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Pulling the plug on football

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It’s time for America to join the rest of the world in its love of soccer

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Pulling the plug on football

Football might be America’s current favorite sport, but soccer’s fanbase is growing. It’s time we leave football behind and watch soccer instead.

Football might be America’s current favorite sport, but soccer’s fanbase is growing. It’s time we leave football behind and watch soccer instead.

Photo by SUBMITTED

Football might be America’s current favorite sport, but soccer’s fanbase is growing. It’s time we leave football behind and watch soccer instead.

Photo by SUBMITTED

Photo by SUBMITTED

Football might be America’s current favorite sport, but soccer’s fanbase is growing. It’s time we leave football behind and watch soccer instead.

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Last week Aaron Rodgers broke his collarbone, along with the entirety of Wisconsin’s hearts. Prayer vigils were held, tears were shed and tragic Facebook posts were made.

This might be Wisconsin’s idea of a horror story, but the real horror is football itself; it might be America’s favorite sport, but it’s high time we leave it in the past.

The primary reason football should be left in the figurative dust is chronic traumatic encephalopathy (CTE).

The gist of CTE is this: It usually manifests years after repeated head trauma. It can result in symptoms ranging from mood swings to crippling dementia. Eventually it kills you.

According to a study by the Journal of the American Medical Association, 110 out of 111 former NFL players studied showed signs of CTE.

The link between football and CTE is undeniable, even though the NFL sought to negate it and save their own butts for years, according to Sports Illustrated. They conducted studies aiming to contradict evidence that long-term neurological and cognitive dysfunction results from repeated blows to the head, but finally acknowledged the link between CTE and football for the first time last year.

If 99 percent of former professional football players are showing signs of a chronic, deadly disorder such as CTE, it’s time to reevaluate which sports we, as Americans, hold dear.

High school football accounts for 47 percent of all reported concussions, and 39 percent is “the amount by which cumulative concussions are shown to increase catastrophic head injury leading to neurologic disability.”

While football is played pretty much solely in America, soccer is played worldwide. According to FIFA’s most recent Big Count survey, approximately 265 million players around the world are actively involved in soccer. That’s about four percent of the world’s population.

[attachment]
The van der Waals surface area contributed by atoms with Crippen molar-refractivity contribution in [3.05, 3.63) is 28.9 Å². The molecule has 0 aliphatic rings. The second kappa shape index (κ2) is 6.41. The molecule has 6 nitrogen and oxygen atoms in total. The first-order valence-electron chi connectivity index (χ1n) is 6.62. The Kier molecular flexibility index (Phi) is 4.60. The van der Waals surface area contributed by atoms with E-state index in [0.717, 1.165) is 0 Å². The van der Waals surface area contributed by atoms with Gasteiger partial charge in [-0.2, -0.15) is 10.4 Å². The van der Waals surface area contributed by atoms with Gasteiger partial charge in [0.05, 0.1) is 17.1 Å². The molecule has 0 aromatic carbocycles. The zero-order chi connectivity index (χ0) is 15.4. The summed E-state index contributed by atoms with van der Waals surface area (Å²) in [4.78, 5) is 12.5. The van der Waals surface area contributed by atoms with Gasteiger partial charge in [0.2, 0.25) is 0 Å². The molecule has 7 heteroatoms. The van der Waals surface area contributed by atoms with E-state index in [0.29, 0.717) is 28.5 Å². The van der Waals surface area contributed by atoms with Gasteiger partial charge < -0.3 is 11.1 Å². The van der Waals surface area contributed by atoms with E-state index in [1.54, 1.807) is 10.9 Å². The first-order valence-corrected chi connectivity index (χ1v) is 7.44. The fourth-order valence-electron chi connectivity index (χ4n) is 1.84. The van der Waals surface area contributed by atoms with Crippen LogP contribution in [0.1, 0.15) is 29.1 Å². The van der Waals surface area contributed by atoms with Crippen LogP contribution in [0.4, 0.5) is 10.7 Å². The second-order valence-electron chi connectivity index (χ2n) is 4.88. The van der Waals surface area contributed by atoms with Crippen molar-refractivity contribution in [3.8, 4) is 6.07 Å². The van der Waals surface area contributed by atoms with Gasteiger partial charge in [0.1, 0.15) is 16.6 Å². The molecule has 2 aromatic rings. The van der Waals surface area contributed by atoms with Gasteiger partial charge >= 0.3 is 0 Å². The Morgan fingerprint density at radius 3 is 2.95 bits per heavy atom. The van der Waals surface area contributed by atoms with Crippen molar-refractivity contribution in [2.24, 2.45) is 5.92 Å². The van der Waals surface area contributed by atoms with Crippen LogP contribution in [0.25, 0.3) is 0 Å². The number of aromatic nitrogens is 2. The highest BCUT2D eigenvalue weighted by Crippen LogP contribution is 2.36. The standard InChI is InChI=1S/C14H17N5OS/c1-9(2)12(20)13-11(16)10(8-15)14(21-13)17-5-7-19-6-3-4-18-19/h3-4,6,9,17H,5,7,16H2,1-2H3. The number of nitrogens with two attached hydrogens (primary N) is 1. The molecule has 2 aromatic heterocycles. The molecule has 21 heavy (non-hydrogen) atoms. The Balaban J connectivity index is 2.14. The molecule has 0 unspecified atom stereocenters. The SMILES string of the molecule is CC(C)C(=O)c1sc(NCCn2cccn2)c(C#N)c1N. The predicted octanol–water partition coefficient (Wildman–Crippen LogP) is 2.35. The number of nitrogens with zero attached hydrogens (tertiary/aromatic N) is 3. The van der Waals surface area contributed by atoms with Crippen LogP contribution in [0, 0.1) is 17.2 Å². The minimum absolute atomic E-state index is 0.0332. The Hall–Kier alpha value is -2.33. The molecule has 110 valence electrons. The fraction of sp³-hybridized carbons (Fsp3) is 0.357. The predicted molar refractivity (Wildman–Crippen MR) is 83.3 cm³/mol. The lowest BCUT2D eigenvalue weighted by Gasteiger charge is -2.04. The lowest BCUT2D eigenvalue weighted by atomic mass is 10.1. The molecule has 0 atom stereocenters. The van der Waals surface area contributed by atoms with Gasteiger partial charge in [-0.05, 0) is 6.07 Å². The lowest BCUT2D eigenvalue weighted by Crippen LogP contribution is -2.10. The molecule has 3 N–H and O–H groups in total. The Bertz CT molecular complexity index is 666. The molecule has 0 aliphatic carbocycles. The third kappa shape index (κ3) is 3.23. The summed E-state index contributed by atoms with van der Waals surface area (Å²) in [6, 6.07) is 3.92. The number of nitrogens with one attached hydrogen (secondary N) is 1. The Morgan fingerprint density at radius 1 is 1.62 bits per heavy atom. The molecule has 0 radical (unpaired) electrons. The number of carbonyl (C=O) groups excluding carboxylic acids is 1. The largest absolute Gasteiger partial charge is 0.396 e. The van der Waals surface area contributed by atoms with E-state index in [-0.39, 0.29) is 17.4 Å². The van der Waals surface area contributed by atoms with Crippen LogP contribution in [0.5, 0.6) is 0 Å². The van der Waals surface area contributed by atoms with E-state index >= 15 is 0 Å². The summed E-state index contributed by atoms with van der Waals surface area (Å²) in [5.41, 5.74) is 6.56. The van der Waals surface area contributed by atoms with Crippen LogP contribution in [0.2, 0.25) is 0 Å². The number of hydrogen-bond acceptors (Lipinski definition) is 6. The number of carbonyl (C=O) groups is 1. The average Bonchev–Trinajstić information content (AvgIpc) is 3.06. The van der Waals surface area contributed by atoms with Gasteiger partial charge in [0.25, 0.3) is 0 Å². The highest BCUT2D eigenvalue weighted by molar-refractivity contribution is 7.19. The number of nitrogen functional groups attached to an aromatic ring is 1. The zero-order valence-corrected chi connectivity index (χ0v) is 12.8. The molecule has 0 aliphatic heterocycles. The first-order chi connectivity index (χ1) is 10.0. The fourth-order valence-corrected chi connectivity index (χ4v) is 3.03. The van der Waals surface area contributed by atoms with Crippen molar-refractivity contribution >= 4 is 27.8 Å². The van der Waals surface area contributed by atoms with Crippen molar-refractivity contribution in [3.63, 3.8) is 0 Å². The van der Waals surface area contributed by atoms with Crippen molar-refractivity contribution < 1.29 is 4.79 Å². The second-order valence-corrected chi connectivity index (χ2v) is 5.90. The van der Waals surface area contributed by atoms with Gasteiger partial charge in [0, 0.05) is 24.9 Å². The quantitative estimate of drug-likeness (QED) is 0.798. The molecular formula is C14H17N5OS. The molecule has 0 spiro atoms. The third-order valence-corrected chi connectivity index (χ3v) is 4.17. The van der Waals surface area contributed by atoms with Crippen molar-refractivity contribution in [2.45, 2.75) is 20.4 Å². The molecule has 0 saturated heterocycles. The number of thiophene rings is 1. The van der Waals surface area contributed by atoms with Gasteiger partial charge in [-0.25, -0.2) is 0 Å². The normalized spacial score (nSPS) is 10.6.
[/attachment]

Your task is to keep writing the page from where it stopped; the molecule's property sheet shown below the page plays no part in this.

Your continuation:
Meanwhile, three billion people worldwide watch soccer. That’s almost half the entire human race.

Not only is soccer the favorite sport of the rest of the world, it’s much easier to understand and play than football. There are comparatively few rules and it can be played virtually anywhere.

Plus, the clock doesn’t stop. Sometimes it seems like the point of football is to stop the clock as quickly as possible. The bleachers never feel so cold as when the timer grinds to a halt yet again three hours into a frigid high school game.

In soccer, it’s easy to see who is who; The players don’t wear helmets — probably because athletes are significantly less likely to get a life-ruining concussion in the sport.

There’s so much less equipment involved in soccer that it’s laughable to think of the hideous getups we force football players into — probably because the entire point of football is to slam other players onto the ground as forcefully and as quickly as possible.

The benefits of football’s replacement are numerous — not only can soccer moms see their beloved children’s faces, but those of us who appreciate the occasional handsome, athletic man can actually see the aforementioned handsome, athletic man. Neymar Jr. anyone?

U.S. youth soccer is the most popular children’s sport in America right now, according to the U.S. Youth Soccer Association. Around three million children ages five to 19 play the sport, which is comparable to the number of youth who play football — also about three million.

The U.S. Youth Soccer Association is only 35 years old. We’re on track to dropping football in favor of a more interesting, less dangerous sport, and that’s the way it should be.

Twenty-five years ago, baseball was America’s favorite sport and soccer was barely a blip on the radar. We made the shift from baseball to football, and now we can make the shift from football to soccer.

It’s time we give up on the leading cause of concussions and get ready to take a significantly more interesting, easy-to-learn sport by storm.

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Pulling the plug on football